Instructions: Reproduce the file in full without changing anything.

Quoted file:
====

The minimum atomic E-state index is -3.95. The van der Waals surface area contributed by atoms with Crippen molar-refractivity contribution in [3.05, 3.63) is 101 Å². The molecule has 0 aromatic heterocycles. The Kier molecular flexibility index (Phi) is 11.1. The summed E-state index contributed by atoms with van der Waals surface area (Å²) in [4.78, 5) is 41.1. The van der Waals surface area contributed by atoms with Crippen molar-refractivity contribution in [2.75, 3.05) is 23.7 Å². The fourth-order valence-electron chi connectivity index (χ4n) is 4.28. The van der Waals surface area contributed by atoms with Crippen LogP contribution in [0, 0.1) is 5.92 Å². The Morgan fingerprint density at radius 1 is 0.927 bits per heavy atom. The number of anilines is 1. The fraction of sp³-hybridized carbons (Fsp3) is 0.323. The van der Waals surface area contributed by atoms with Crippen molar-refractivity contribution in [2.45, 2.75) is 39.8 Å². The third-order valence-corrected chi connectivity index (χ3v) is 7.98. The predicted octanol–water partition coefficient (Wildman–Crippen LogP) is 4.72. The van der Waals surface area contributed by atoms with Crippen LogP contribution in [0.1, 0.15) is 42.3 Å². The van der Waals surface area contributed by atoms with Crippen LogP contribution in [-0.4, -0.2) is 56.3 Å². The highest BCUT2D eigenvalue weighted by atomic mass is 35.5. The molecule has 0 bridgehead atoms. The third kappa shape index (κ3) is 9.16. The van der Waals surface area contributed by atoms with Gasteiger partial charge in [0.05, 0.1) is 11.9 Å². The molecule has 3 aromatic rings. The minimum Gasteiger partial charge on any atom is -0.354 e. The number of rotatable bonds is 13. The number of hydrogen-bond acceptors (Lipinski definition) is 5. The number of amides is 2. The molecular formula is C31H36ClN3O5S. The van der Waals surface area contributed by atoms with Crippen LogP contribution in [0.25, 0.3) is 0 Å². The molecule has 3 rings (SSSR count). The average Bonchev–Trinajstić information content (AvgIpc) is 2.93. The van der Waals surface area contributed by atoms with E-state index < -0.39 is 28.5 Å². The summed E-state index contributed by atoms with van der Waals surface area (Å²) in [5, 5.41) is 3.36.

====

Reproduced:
The minimum atomic E-state index is -3.95. The van der Waals surface area contributed by atoms with Crippen molar-refractivity contribution in [3.05, 3.63) is 101 Å². The molecule has 0 aromatic heterocycles. The Kier molecular flexibility index (Phi) is 11.1. The summed E-state index contributed by atoms with van der Waals surface area (Å²) in [4.78, 5) is 41.1. The van der Waals surface area contributed by atoms with Crippen molar-refractivity contribution in [2.75, 3.05) is 23.7 Å². The fourth-order valence-electron chi connectivity index (χ4n) is 4.28. The van der Waals surface area contributed by atoms with Crippen LogP contribution in [0, 0.1) is 5.92 Å². The Morgan fingerprint density at radius 1 is 0.927 bits per heavy atom. The number of anilines is 1. The fraction of sp³-hybridized carbons (Fsp3) is 0.323. The van der Waals surface area contributed by atoms with Crippen molar-refractivity contribution in [2.45, 2.75) is 39.8 Å². The third-order valence-corrected chi connectivity index (χ3v) is 7.98. The predicted octanol–water partition coefficient (Wildman–Crippen LogP) is 4.72. The van der Waals surface area contributed by atoms with Crippen LogP contribution in [0.1, 0.15) is 42.3 Å². The van der Waals surface area contributed by atoms with Crippen LogP contribution in [-0.4, -0.2) is 56.3 Å². The highest BCUT2D eigenvalue weighted by atomic mass is 35.5. The molecule has 0 bridgehead atoms. The third kappa shape index (κ3) is 9.16. The van der Waals surface area contributed by atoms with Gasteiger partial charge in [0.05, 0.1) is 11.9 Å². The molecule has 3 aromatic rings. The minimum Gasteiger partial charge on any atom is -0.354 e. The number of rotatable bonds is 13. The number of hydrogen-bond acceptors (Lipinski definition) is 5. The number of amides is 2. The molecular formula is C31H36ClN3O5S. The van der Waals surface area contributed by atoms with Crippen LogP contribution in [0.25, 0.3) is 0 Å². The molecule has 3 rings (SSSR count). The average Bonchev–Trinajstić information content (AvgIpc) is 2.93. The van der Waals surface area contributed by atoms with E-state index < -0.39 is 28.5 Å². The summed E-state index contributed by atoms with van der Waals surface area (Å²) in [5, 5.41) is 3.36.